Operations managers can improve production performance—and positively impact safety—by analyzing data collected from the field. We have seen operations and scheduling benefit from using data to create a movement pattern analysis. Movement patterns tell operations managers how long workers are spending in a particular area and how much time it takes to travel from one place to another. This helps identify opportunities to drive efficiencies by relocating staging or break areas; more accurately planning movements; and making sure workers are in the right place at the right time.

We have seen operations managers ensure compliance by integrating movement pattern analysis with scheduling software. This monitoring shows that the right people, who are properly trained, are in the right place at the right time.

There is also a correlation between personnel type and safety risks. When the supervisor-to-worker ratio is low in the area for an extended period of time, there is an increased likelihood for a safety event. This information helps operations managers plan to have the right people on the job, in the right locations, to enhance safety and productivity.

There is an inherent “Big Brother” concern when it comes to monitoring and analyzing data for productivity. However, employees are more accepting when managers clearly explain that data is anonymized and aggregated for a specific purpose; and how these practices benefit both the worker and the organization. In fact, it can even help managers provide meaningful, more frequent feedback to employees. Many employees find this information empowering as they want to work for a high-performing company—one that understands and values the connection between workforce safety and productivity.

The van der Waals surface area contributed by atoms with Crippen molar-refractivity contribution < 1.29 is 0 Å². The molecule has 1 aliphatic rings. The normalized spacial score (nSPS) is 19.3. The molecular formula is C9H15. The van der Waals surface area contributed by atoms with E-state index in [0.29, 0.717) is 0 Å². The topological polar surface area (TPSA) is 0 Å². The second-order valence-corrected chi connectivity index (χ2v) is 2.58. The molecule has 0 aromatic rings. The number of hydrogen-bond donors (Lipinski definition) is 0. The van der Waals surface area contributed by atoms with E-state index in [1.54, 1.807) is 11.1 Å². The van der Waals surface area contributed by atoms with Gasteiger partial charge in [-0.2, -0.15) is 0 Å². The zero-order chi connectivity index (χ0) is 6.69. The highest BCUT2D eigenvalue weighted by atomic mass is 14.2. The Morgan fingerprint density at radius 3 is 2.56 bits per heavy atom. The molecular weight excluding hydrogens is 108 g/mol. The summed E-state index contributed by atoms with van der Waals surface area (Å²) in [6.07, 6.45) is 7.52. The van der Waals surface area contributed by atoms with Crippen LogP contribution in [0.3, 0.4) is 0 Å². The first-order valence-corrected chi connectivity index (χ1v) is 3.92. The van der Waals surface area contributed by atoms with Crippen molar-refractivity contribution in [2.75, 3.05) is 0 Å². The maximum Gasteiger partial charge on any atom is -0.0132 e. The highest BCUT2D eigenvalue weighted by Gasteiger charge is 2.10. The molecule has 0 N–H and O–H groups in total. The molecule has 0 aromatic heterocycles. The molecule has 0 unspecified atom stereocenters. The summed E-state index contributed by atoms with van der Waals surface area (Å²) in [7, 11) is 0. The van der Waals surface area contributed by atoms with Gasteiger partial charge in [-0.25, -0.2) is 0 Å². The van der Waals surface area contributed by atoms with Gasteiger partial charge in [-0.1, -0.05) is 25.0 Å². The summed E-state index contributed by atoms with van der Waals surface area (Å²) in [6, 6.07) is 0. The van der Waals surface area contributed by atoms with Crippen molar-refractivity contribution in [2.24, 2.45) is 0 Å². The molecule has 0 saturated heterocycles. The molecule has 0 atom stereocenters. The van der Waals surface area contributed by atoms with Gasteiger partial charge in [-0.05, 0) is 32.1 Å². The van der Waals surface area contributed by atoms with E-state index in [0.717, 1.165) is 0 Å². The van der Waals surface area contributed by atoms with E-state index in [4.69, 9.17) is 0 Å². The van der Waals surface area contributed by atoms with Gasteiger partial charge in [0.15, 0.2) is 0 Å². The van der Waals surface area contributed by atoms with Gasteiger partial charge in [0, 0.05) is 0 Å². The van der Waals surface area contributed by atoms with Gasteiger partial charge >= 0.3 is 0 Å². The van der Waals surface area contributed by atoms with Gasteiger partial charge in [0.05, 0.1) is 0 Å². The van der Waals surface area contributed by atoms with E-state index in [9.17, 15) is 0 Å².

Industrial Hygienists

Industrial hygienists can analyze data to identify lagging and leading indicators of safety events. For example, IH managers can map gas exposure events to identify trends or clusters of where these events are taking place. By analyzing lagging indicators, such as past gas exposure alerts, IH managers can identify what processes are causing gas leaks and create a solution. This will inform predictions about future exposures and help IH managers develop interventions.

In addition to lagging indicators, Big Data can help IH managers identify leading indicators. These managers can look at data to determine the frequency of preventive equipment maintenance; employee engagement in safety training and processes; and other factors that would help predict safety events before they occur.